Cooling Down.

cooling

The one predictable thing about Nashville weather is that it’s unpredictable. Maybe that’s why I rarely bother to check the weather report even though this sometimes means getting caught in the rain without an umbrella, although there are worse things to be caught without, like my bus pass or my pants, and then there was the time I’d ridden the bus halfway home before I remembered I drove to work that day, but that’s another story.

And then there was the January when snow was in the forecast but I can’t tell you how many times the weather reports have called to snow only to have a few scattered flurries, or to have the temperature shoot up to around ninety degrees. Celsius. That’s the South for you. It had started snowing when I set out for the bus but I was bundled up warmly and it didn’t look like it was going to amount to anything. Then again it never looks like it’s going to amount to anything. It’s only when snow starts blowing across the street that it looks like we’re in for nasty weather.

Oh yeah, it was blowing across the street when I set out for the bus, but I kept going. I’m an optimist.

I got to the bus stop but there was no bus and according to the schedule it wouldn’t be along for a bit, and even though bus schedules are about as trustworthy as weather reports I set out for the next bus stop a block away. Sometimes I get antsy just standing around at bus stops so I’ll walk down to the next bus stop—in the opposite direction of the way home, but I figure if the bus is coming toward me then I’m really getting closer to it, if that makes any sense. I’ve walked a mile or more, passing by at least half a dozen bus stops before I pick one and stop, afraid the bus will be just around the corner and I’ll be caught between stops.

The snow was really coming down and was getting thick on the streets. Cars were creeping by. Still I kept trudging on. I came to a hill where I could see a long distance. There was no sign of the bus. There was even less sign of traffic even moving. I decided to stop and wait. And I waited. More than an hour had passed since I’d set out. I hadn’t seen a single bus in either direction. Wherever they were they apparently weren’t going anywhere.

I didn’t get upset. Hey, I’m an optimist. I just happened to be an extremely cold and damp optimist.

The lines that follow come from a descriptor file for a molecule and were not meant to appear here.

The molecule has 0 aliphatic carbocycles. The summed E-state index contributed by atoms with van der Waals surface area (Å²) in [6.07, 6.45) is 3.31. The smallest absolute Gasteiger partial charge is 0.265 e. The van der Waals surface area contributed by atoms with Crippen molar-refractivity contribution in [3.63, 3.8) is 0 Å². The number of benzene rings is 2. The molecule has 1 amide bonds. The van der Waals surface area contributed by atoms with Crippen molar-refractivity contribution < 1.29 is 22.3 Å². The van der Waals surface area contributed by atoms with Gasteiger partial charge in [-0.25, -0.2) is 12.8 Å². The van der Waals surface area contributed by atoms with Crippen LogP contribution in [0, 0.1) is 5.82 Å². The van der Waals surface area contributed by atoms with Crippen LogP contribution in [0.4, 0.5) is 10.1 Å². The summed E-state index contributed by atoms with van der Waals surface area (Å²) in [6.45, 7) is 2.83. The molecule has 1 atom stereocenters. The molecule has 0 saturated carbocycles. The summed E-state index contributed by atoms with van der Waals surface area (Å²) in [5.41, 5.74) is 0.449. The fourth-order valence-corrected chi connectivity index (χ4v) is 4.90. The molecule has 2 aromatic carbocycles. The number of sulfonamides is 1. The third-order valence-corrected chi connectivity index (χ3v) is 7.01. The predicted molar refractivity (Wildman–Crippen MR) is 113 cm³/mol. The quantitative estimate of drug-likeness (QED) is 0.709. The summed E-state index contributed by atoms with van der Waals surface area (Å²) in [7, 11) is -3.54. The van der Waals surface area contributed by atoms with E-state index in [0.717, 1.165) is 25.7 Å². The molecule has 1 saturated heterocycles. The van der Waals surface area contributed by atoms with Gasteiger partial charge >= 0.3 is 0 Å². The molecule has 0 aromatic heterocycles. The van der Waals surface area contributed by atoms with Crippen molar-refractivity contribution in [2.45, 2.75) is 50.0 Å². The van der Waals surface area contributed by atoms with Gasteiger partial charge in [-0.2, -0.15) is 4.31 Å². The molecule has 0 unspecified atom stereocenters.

That’s when my wife called.

“Why don’t you come and meet me where I work? You’re not far from your office, are you?”

Why, no, of course not! I wasn’t going to admit that I’d wandered hither and yon, or at least hither, or maybe yon—I’m not sure which is distance—from the bus stop closest to my office. I turned around and started trudging back the way I’d came. And amazingly I moved pretty quickly. It didn’t take me that long at all to get to where she worked. This was at least partly due to the slow-moving traffic which meant I didn’t have any trouble getting across intersections. And I think I was motivated by a desire to get out of the cold.

The heat in the middle of summer is brutal but it has one major advantage. It doesn’t stop, or even slow, the traffic.

5 Comments

  1. halfa1000miles

    Weather reports suck. Where I used to live (45 minutes from here) there was a weird phenomenon. Every time there was a 10% chance of rain, it rained. It could be 90% and not rain, but 10% meant 100%. Screwed up many a yard sale and hike.

    I love summer traffic. I work 17 miles from home. In the winter (when school’s in) it takes 15 minutes longer.

    Reply
    1. Christopher Waldrop (Post author)

      Yeah, weather reports really do suck. I used to laugh at weather reports that said “50% chance of rain” because I thought that was just a coin toss–hey, either it will rain or it won’t!–but then I was told that when they say X% chance of rain what they mean is it’s going to rain and the percentage is how much of the area is going to be hit. How every yard sale or hike manages to get hit even when it’s only 10% of the area that’s getting rain is a mystery. Although it could be worse: you could be a Rain God.

      Reply
  2. Ann Koplow

    This is reminding me about a dream I had last night where I got word that I needed to travel to Nashville and I refused because I thought the weather there was too unpredictable. When I woke up I was surprised at the dream, since I never perceived that about the Nashville weather … only to find your blog post. And I agree that weather reports suck.

    Reply
    1. Christopher Waldrop (Post author)

      How strange that you’d dream about having to travel to Nashville at all–although it does seem to be a pretty popular destination. The weather is wildly unpredictable but there’s one thing you can always count on: we have four distinct seasons. And those seasons are early summer, summer, late summer, and winter. Winter lasts about a month and is interrupted by about fifteen minutes of fall late in the year and fifteen minutes of spring early in the year.

      Reply
      1. Ann Koplow

        That is very distinct, Chris.

        Reply

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